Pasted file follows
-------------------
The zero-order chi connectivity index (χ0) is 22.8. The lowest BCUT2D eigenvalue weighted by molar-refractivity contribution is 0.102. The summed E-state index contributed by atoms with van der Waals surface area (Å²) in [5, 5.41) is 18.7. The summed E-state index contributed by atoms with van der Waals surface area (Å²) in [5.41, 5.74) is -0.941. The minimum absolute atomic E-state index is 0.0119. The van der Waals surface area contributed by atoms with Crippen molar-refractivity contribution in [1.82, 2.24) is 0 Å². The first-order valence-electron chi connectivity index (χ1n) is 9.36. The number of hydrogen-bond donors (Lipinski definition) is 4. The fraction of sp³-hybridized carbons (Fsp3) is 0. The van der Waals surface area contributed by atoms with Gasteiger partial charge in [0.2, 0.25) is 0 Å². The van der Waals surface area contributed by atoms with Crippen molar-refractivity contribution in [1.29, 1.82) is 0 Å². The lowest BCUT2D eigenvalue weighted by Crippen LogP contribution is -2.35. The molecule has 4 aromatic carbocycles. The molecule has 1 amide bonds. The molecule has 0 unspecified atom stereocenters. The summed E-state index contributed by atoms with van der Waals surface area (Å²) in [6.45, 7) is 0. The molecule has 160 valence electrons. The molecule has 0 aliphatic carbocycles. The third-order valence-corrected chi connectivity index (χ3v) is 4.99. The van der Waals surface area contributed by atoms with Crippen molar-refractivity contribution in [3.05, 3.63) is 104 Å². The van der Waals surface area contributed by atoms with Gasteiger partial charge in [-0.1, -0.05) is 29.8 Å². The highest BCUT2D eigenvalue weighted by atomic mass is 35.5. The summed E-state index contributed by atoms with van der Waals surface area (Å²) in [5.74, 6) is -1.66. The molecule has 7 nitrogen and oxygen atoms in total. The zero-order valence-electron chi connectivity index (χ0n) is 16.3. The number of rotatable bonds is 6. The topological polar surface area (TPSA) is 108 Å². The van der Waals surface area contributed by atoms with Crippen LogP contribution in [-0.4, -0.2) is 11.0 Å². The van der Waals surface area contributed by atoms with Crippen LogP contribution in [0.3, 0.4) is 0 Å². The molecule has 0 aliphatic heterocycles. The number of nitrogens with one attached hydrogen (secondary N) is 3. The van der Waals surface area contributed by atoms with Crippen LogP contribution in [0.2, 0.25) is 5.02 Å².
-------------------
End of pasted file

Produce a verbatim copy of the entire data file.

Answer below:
The zero-order chi connectivity index (χ0) is 22.8. The lowest BCUT2D eigenvalue weighted by molar-refractivity contribution is 0.102. The summed E-state index contributed by atoms with van der Waals surface area (Å²) in [5, 5.41) is 18.7. The summed E-state index contributed by atoms with van der Waals surface area (Å²) in [5.41, 5.74) is -0.941. The minimum absolute atomic E-state index is 0.0119. The van der Waals surface area contributed by atoms with Crippen molar-refractivity contribution in [1.82, 2.24) is 0 Å². The first-order valence-electron chi connectivity index (χ1n) is 9.36. The number of hydrogen-bond donors (Lipinski definition) is 4. The fraction of sp³-hybridized carbons (Fsp3) is 0. The van der Waals surface area contributed by atoms with Gasteiger partial charge in [0.2, 0.25) is 0 Å². The van der Waals surface area contributed by atoms with Crippen molar-refractivity contribution in [1.29, 1.82) is 0 Å². The lowest BCUT2D eigenvalue weighted by Crippen LogP contribution is -2.35. The molecule has 4 aromatic carbocycles. The molecule has 1 amide bonds. The molecule has 0 unspecified atom stereocenters. The summed E-state index contributed by atoms with van der Waals surface area (Å²) in [6.45, 7) is 0. The molecule has 160 valence electrons. The molecule has 0 aliphatic carbocycles. The third-order valence-corrected chi connectivity index (χ3v) is 4.99. The van der Waals surface area contributed by atoms with Crippen molar-refractivity contribution in [3.05, 3.63) is 104 Å². The van der Waals surface area contributed by atoms with Gasteiger partial charge in [-0.1, -0.05) is 29.8 Å². The highest BCUT2D eigenvalue weighted by atomic mass is 35.5. The summed E-state index contributed by atoms with van der Waals surface area (Å²) in [5.74, 6) is -1.66. The molecule has 7 nitrogen and oxygen atoms in total. The zero-order valence-electron chi connectivity index (χ0n) is 16.3. The number of rotatable bonds is 6. The topological polar surface area (TPSA) is 108 Å². The van der Waals surface area contributed by atoms with Crippen LogP contribution in [-0.4, -0.2) is 11.0 Å². The van der Waals surface area contributed by atoms with Crippen LogP contribution in [0.3, 0.4) is 0 Å². The molecule has 0 aliphatic heterocycles. The number of nitrogens with one attached hydrogen (secondary N) is 3. The van der Waals surface area contributed by atoms with Crippen LogP contribution in [0.2, 0.25) is 5.02 Å².